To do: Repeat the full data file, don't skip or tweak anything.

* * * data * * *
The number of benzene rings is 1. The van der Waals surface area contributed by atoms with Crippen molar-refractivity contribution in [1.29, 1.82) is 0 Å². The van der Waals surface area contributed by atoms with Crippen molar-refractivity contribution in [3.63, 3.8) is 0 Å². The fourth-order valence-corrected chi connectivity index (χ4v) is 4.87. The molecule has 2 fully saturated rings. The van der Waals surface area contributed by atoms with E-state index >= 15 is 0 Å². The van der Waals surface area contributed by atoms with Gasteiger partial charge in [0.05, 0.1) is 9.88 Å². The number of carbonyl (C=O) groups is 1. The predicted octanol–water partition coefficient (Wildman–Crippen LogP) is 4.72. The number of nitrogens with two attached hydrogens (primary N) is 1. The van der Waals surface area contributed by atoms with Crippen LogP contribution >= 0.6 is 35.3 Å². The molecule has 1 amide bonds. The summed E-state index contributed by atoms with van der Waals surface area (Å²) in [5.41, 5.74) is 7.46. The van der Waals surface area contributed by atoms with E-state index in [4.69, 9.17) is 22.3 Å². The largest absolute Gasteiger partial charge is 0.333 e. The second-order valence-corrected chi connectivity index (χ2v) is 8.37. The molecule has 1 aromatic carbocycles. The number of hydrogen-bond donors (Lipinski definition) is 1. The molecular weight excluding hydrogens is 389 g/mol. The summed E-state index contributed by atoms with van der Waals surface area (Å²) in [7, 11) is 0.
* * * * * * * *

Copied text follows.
The number of benzene rings is 1. The van der Waals surface area contributed by atoms with Crippen molar-refractivity contribution in [1.29, 1.82) is 0 Å². The van der Waals surface area contributed by atoms with Crippen molar-refractivity contribution in [3.63, 3.8) is 0 Å². The fourth-order valence-corrected chi connectivity index (χ4v) is 4.87. The molecule has 2 fully saturated rings. The van der Waals surface area contributed by atoms with E-state index >= 15 is 0 Å². The van der Waals surface area contributed by atoms with Gasteiger partial charge in [0.05, 0.1) is 9.88 Å². The number of carbonyl (C=O) groups is 1. The predicted octanol–water partition coefficient (Wildman–Crippen LogP) is 4.72. The number of nitrogens with two attached hydrogens (primary N) is 1. The van der Waals surface area contributed by atoms with Crippen LogP contribution >= 0.6 is 35.3 Å². The molecule has 1 amide bonds. The summed E-state index contributed by atoms with van der Waals surface area (Å²) in [5.41, 5.74) is 7.46. The van der Waals surface area contributed by atoms with E-state index in [4.69, 9.17) is 22.3 Å². The largest absolute Gasteiger partial charge is 0.333 e. The second-order valence-corrected chi connectivity index (χ2v) is 8.37. The molecule has 1 aromatic carbocycles. The number of hydrogen-bond donors (Lipinski definition) is 1. The molecular weight excluding hydrogens is 389 g/mol. The summed E-state index contributed by atoms with van der Waals surface area (Å²) in [7, 11) is 0.